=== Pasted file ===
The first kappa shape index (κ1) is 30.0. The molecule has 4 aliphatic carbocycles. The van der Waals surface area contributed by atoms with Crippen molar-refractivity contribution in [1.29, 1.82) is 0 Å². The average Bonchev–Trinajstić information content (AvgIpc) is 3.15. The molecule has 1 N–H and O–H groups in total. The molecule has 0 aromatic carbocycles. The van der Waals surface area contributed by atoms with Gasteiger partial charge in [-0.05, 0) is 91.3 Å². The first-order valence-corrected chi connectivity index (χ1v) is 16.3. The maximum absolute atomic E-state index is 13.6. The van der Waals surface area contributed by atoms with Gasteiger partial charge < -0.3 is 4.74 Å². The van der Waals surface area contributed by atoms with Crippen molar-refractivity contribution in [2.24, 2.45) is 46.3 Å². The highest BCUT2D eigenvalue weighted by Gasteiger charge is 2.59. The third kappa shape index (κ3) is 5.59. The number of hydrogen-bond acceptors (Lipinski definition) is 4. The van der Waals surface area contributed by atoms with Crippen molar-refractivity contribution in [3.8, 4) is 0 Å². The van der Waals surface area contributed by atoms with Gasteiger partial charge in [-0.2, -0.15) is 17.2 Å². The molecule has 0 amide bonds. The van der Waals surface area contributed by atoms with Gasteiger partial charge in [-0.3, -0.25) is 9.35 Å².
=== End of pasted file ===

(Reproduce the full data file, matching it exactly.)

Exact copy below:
The first kappa shape index (κ1) is 30.0. The molecule has 4 aliphatic carbocycles. The van der Waals surface area contributed by atoms with Crippen molar-refractivity contribution in [1.29, 1.82) is 0 Å². The average Bonchev–Trinajstić information content (AvgIpc) is 3.15. The molecule has 1 N–H and O–H groups in total. The molecule has 0 aromatic carbocycles. The van der Waals surface area contributed by atoms with Gasteiger partial charge in [-0.05, 0) is 91.3 Å². The first-order valence-corrected chi connectivity index (χ1v) is 16.3. The maximum absolute atomic E-state index is 13.6. The van der Waals surface area contributed by atoms with Gasteiger partial charge < -0.3 is 4.74 Å². The van der Waals surface area contributed by atoms with Crippen molar-refractivity contribution in [2.24, 2.45) is 46.3 Å². The highest BCUT2D eigenvalue weighted by Gasteiger charge is 2.59. The third kappa shape index (κ3) is 5.59. The number of hydrogen-bond acceptors (Lipinski definition) is 4. The van der Waals surface area contributed by atoms with Crippen molar-refractivity contribution in [3.8, 4) is 0 Å². The van der Waals surface area contributed by atoms with Gasteiger partial charge in [-0.2, -0.15) is 17.2 Å². The molecule has 0 amide bonds. The van der Waals surface area contributed by atoms with Gasteiger partial charge in [-0.3, -0.25) is 9.35 Å².